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Chapter 3 (continued)
At the sight of us, they came charging down like infuriated demons. I saw that three rifles would be no match for them, and so I gave the word to put out from shore, hoping that the "tiger," as the ancients called him, could not swim.
Sure enough, they all halted at the beach, pacing back and forth, uttering fiendish cries, and glaring at us in the most malevolent manner.
As we motored away, we presently heard the calls of similar animals far inland. They seemed to be answering the cries of their fellows at the water's edge, and from the wide distribution and great volume of the sound we came to the conclusion that enormous numbers of these beasts must roam the adjacent country.
"They have eaten up the inhabitants," murmured Snider, shuddering.
"I imagine you are right," I agreed, "for their extreme boldness and fearlessness in the presence of man would suggest either that man is entirely unknown to them, or that they are extremely familiar with him as their natural and most easily procured prey."
"But where did they come from?" asked Delcarte. "Could they have traveled here from Asia?"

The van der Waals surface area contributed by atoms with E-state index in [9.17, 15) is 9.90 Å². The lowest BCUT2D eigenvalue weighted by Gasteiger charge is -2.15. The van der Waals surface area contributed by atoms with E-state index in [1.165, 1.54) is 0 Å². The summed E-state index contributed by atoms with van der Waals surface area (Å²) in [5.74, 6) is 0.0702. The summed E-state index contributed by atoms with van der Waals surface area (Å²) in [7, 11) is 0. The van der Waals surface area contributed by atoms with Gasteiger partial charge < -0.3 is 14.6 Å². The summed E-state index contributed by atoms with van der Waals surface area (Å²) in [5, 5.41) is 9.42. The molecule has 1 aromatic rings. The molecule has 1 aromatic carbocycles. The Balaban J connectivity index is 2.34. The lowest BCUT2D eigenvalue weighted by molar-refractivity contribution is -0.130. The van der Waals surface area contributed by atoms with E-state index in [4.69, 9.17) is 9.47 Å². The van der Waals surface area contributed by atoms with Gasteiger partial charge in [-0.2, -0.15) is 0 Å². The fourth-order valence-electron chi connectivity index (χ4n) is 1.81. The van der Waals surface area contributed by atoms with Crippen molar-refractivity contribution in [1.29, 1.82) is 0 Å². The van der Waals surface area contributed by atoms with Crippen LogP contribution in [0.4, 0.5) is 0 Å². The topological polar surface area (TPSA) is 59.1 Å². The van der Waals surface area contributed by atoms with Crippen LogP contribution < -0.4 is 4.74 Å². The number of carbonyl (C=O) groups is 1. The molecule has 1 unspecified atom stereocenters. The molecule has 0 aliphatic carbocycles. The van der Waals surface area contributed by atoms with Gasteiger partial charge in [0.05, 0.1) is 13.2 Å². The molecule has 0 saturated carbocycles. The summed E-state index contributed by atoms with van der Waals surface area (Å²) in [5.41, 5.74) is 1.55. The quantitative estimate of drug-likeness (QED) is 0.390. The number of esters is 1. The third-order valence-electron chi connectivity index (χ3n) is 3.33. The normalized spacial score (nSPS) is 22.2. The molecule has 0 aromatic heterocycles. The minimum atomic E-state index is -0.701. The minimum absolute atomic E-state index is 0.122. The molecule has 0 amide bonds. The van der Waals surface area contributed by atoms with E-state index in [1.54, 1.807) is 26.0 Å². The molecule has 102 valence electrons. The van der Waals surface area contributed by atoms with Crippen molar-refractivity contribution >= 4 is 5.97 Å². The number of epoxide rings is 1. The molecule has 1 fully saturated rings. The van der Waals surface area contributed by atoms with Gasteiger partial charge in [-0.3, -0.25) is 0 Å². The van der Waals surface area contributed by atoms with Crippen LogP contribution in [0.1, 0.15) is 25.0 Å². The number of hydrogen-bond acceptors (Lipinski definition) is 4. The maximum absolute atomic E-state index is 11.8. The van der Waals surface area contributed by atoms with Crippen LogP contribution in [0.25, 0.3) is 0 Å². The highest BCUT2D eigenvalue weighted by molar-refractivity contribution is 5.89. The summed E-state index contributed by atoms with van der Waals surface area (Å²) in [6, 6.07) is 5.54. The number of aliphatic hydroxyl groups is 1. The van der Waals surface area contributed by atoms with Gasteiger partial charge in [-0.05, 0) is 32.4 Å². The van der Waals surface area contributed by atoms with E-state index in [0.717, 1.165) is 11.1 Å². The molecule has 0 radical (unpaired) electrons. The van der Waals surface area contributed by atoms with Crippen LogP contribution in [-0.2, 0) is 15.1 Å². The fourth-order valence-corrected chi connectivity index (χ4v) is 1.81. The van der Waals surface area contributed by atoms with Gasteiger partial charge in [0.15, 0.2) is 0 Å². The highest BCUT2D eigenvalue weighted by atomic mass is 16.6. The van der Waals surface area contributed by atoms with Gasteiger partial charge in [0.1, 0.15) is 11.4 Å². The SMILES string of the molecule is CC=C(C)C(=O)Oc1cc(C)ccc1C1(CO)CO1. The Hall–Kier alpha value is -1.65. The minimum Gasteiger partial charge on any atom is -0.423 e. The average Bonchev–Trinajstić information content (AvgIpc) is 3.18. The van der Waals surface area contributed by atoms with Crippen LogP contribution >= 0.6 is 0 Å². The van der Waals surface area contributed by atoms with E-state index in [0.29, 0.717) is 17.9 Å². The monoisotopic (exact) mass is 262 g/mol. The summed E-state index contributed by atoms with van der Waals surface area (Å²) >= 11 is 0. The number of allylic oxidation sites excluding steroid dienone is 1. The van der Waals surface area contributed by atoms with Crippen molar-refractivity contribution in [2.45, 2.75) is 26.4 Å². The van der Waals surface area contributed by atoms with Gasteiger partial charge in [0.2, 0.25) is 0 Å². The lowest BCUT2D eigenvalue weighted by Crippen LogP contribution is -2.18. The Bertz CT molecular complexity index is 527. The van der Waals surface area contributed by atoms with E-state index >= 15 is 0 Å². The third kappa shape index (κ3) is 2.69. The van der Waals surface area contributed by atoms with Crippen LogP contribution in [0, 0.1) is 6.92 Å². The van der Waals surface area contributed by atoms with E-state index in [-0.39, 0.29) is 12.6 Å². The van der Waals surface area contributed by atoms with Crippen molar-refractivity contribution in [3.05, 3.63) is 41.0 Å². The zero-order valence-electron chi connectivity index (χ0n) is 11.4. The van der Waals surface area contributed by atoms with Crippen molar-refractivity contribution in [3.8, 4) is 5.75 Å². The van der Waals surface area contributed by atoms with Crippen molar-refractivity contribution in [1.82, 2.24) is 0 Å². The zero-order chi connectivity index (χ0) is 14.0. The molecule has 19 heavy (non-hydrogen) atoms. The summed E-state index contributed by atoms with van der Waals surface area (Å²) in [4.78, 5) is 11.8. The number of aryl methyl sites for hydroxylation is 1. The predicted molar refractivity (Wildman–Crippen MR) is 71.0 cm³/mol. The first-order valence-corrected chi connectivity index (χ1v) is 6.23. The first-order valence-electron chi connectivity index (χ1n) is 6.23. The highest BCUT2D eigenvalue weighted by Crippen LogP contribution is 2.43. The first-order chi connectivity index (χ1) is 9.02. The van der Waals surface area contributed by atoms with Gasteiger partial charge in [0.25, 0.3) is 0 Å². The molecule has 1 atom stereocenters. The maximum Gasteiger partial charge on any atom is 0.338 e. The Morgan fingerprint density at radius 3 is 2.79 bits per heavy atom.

I shook my head. The thing was a puzzle to me. I knew that it was practically beyond reason to imagine that tigers had crossed the mountain ranges and rivers and all the great continent of Europe to travel this far from their native lairs, and entirely impossible that they should have crossed the English Channel at all. Yet here they were, and in great numbers.
We continued up the Tamar several miles, filled our casks, and then landed to cook some of our deer steak, and have the first square meal that had fallen to our lot since the Coldwater deserted us. But scarce had we built our fire and prepared the meat for cooking than Snider, whose eyes had been constantly roving about the landscape from the moment that we left the launch, touched me on the arm and pointed to a clump of bushes which grew a couple of hundred yards away.
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